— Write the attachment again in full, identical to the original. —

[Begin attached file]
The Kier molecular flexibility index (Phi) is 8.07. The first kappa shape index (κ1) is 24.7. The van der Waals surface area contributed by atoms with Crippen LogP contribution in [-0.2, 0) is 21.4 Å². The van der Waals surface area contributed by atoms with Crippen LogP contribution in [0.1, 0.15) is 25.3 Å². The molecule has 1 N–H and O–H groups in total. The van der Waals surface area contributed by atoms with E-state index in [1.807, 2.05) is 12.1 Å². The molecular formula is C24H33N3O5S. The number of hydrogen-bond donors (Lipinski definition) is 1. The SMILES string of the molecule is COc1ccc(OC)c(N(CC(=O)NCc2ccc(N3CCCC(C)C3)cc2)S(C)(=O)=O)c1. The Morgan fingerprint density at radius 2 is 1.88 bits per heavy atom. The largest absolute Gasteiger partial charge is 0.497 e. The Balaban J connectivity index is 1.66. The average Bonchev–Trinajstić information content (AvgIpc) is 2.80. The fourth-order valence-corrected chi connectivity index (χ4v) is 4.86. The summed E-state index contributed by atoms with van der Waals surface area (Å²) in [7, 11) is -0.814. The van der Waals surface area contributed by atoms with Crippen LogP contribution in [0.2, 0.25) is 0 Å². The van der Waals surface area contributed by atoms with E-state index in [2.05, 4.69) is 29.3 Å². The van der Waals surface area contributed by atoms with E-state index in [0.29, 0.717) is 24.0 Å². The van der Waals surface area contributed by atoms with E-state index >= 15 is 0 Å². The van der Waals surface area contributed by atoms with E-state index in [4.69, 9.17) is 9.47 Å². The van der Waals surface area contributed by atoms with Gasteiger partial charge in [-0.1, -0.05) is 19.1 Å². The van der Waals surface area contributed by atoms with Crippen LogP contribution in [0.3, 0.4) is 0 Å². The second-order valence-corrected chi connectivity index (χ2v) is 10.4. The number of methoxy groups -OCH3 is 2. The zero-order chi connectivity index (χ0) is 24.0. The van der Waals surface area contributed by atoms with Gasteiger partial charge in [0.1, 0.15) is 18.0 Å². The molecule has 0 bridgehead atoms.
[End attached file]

The Kier molecular flexibility index (Phi) is 8.07. The first kappa shape index (κ1) is 24.7. The van der Waals surface area contributed by atoms with Crippen LogP contribution in [-0.2, 0) is 21.4 Å². The van der Waals surface area contributed by atoms with Crippen LogP contribution in [0.1, 0.15) is 25.3 Å². The molecule has 1 N–H and O–H groups in total. The van der Waals surface area contributed by atoms with E-state index in [1.807, 2.05) is 12.1 Å². The molecular formula is C24H33N3O5S. The number of hydrogen-bond donors (Lipinski definition) is 1. The SMILES string of the molecule is COc1ccc(OC)c(N(CC(=O)NCc2ccc(N3CCCC(C)C3)cc2)S(C)(=O)=O)c1. The Morgan fingerprint density at radius 2 is 1.88 bits per heavy atom. The largest absolute Gasteiger partial charge is 0.497 e. The Balaban J connectivity index is 1.66. The average Bonchev–Trinajstić information content (AvgIpc) is 2.80. The fourth-order valence-corrected chi connectivity index (χ4v) is 4.86. The summed E-state index contributed by atoms with van der Waals surface area (Å²) in [7, 11) is -0.814. The van der Waals surface area contributed by atoms with Crippen LogP contribution in [0.2, 0.25) is 0 Å². The van der Waals surface area contributed by atoms with E-state index in [2.05, 4.69) is 29.3 Å². The van der Waals surface area contributed by atoms with E-state index in [0.29, 0.717) is 24.0 Å². The van der Waals surface area contributed by atoms with E-state index >= 15 is 0 Å². The van der Waals surface area contributed by atoms with E-state index in [4.69, 9.17) is 9.47 Å². The van der Waals surface area contributed by atoms with Gasteiger partial charge in [-0.1, -0.05) is 19.1 Å². The van der Waals surface area contributed by atoms with Crippen LogP contribution in [0.3, 0.4) is 0 Å². The second-order valence-corrected chi connectivity index (χ2v) is 10.4. The number of methoxy groups -OCH3 is 2. The zero-order chi connectivity index (χ0) is 24.0. The van der Waals surface area contributed by atoms with Gasteiger partial charge in [0.1, 0.15) is 18.0 Å². The molecule has 0 bridgehead atoms.